Reply With Quote
Old 04-08-2012, 08:32 PM   #26 (permalink)
EcoModding Lurker
 
Join Date: Mar 2012
Location: WA
Posts: 11
Thanks: 0
Thanked 0 Times in 0 Posts
Quote:
Originally Posted by steffen707 View Post
Actually i got bored and tried the other calculation. If it cost me $0.10 to charge up the battery and gas costs $4 per gallon. I could have bought .025 gallons of gas, at 45mpg I could have driven 1.125 miles. Divide that by my increase in gas mileage of 4% of 45mpg is 1.8. Which is .625gallons at 45mpg is 28 miles. So as long as I drove 28 miles that $0.10 cent charging cost was worth it.

I know I drove at least 70 miles, so i'm ahead, right?
so then your able to go 70 miles on a fully charged battery without an alternator?

you still have to take into consideration paying off the deep cycle battery. by any chance did you buy the highest reserve capacity battery you could fit in the car?
  Reply With Quote
Old 04-08-2012, 09:48 PM   #27 (permalink)
EcoModding Lurker
 
Join Date: Mar 2012
Location: WA
Posts: 11
Thanks: 0
Thanked 0 Times in 0 Posts
Quote:
Originally Posted by BrianAbington View Post
I don't know if anybody still makes one (because I've been out of the car audio game for a while now) but in the late 90's my friends neighbor had a rather large sound system in his GMC jimmy. He had an alpine alarm that monitored the voltage of the battery and if it dropped below 12 v it would start the truck and recharge it to 14 v. We could probably learn more about the monitoring system to adapt an automatic setup with an over ride incase ti decides to not work while driving.
The honda charging system is supposed to do this, but from my understanding it's limited. I've never had an actual voltmeter in my car to even look and see what the computer is doing.
  Reply With Quote
Old 04-09-2012, 10:37 PM   #28 (permalink)
Master EcoModder
 
Join Date: Oct 2009
Location: Midwest
Posts: 337
Thanks: 4
Thanked 37 Times in 21 Posts
Quote:
Originally Posted by turbotomass View Post
so then your able to go 70 miles on a fully charged battery without an alternator?

you still have to take into consideration paying off the deep cycle battery. by any chance did you buy the highest reserve capacity battery you could fit in the car?
I was able to go 70miles but that was in low charging mode, not "no charging mode".

I havn't purchased a deep cycle yet, I wanted to test it out first.
  Reply With Quote
Old 04-15-2012, 07:45 PM   #29 (permalink)
EcoModding Lurker
 
Join Date: Nov 2010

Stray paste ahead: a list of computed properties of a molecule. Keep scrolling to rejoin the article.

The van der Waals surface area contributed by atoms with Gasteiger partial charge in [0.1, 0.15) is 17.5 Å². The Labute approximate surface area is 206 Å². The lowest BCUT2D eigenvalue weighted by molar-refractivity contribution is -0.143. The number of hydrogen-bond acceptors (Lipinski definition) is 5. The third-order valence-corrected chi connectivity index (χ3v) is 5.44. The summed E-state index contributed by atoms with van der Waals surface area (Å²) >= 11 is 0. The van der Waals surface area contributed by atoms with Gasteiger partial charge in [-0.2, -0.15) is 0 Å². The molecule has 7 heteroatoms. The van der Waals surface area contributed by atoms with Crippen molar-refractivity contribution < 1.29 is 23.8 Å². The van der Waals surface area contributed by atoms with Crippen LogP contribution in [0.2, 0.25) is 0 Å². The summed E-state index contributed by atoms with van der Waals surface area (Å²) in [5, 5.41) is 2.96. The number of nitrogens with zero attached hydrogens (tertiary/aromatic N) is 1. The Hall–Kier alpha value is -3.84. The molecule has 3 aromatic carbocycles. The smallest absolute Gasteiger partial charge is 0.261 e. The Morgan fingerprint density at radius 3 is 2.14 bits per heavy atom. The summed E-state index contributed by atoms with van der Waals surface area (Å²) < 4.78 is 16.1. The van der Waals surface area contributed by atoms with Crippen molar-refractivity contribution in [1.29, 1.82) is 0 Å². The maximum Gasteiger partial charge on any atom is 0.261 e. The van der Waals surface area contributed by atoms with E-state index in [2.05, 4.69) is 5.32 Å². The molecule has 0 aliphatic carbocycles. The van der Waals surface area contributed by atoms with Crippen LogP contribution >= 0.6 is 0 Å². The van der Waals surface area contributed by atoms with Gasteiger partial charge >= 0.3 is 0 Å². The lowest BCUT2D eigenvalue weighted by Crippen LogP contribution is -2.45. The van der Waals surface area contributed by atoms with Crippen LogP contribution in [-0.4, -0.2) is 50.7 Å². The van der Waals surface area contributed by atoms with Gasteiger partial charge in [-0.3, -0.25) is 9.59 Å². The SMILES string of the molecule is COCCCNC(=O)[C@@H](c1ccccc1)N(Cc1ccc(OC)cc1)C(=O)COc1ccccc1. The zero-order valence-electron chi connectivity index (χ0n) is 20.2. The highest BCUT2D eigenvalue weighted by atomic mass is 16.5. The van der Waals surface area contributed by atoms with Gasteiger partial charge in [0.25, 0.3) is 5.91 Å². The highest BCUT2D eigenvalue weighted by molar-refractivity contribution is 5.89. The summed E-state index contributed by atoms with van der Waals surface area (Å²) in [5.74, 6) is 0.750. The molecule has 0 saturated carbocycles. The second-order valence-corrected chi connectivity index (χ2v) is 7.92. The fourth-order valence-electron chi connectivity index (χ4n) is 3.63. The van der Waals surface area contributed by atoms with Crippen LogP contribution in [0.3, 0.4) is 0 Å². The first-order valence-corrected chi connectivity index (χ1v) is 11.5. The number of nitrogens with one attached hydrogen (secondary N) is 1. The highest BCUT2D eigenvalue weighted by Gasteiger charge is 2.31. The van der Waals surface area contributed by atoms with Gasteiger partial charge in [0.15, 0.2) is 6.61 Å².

Location: washington state
Posts: 29
Thanks: 1
Thanked 3 Times in 2 Posts
Info on ELD and stock fuel saving behavior

Summary of what ELD does, from secret way to gain a bit more mpg - Honda Civic Forum
------------------

The civic computer instructs the alternator to drop from 14.5 volts to 12.5 (ie. not charging the battery) when all of the following are true:

- Load below 10A
- Speed below 40 MPH
- Engine speed below 3600 RPM
- Coolant temp above 140 F
- A/C off
- Intake air temp above 65 F
- Brake switch off
- Fuel cut-off not active


In other words, the alternator is essentially "idling" when the load on it is low, the car is warmed up and being driven gently. Note that the alternator reverts to normal charging when braking or decelerating (fuel cut-off mode), which is like a simple form of regenerative braking found in modern hybrids and electric vehicles.
------------------

I myself have taken out the ELD, so whenever the engine is on, a bit over 14V are at the battery posts. I feel as though this will help increase the life of a regular lead acid battery, as it's being charged whenever I'm driving. Especially good in winter. I managed 36.6MPG on a trip to the beach in my 99 Civic DX auto with the ELD removed.

Do you think it eats much fuel? The alternator isn't working very hard to keep the battery at 14.2V.

EDIT: I don't think Canadian Civics have an ELD

Last edited by danwat1234; 04-15-2012 at 09:10 PM..
  Reply With Quote
Old 04-15-2012, 09:37 PM   #30 (permalink)
Master EcoModder
 
Join Date: Oct 2009
Location: Midwest
Posts: 337
Thanks: 4
Thanked 37 Times in 21 Posts
Quote:
Originally Posted by danwat1234 View Post
The civic computer instructs the alternator to drop from 14.5 volts to 12.5 (ie. not charging the battery) when all of the following are true:
This isn't entirely true, when the ecu grounds the alternator control circuit "C" wire, the alternator does drop to 12.5 volts, but it is in fact still charging. I tested this with an almost dead battery that couldn't start the car. I jumped it and while grounding this "C" wire the car ran just fine.

  Reply With Quote
Reply  Post New Thread


Thread Tools




Powered by vBulletin® Version 3.8.11
Copyright ©2000 - 2019, vBulletin Solutions Inc.
Content Relevant URLs by vBSEO 3.5.2
All content copyright EcoModder.com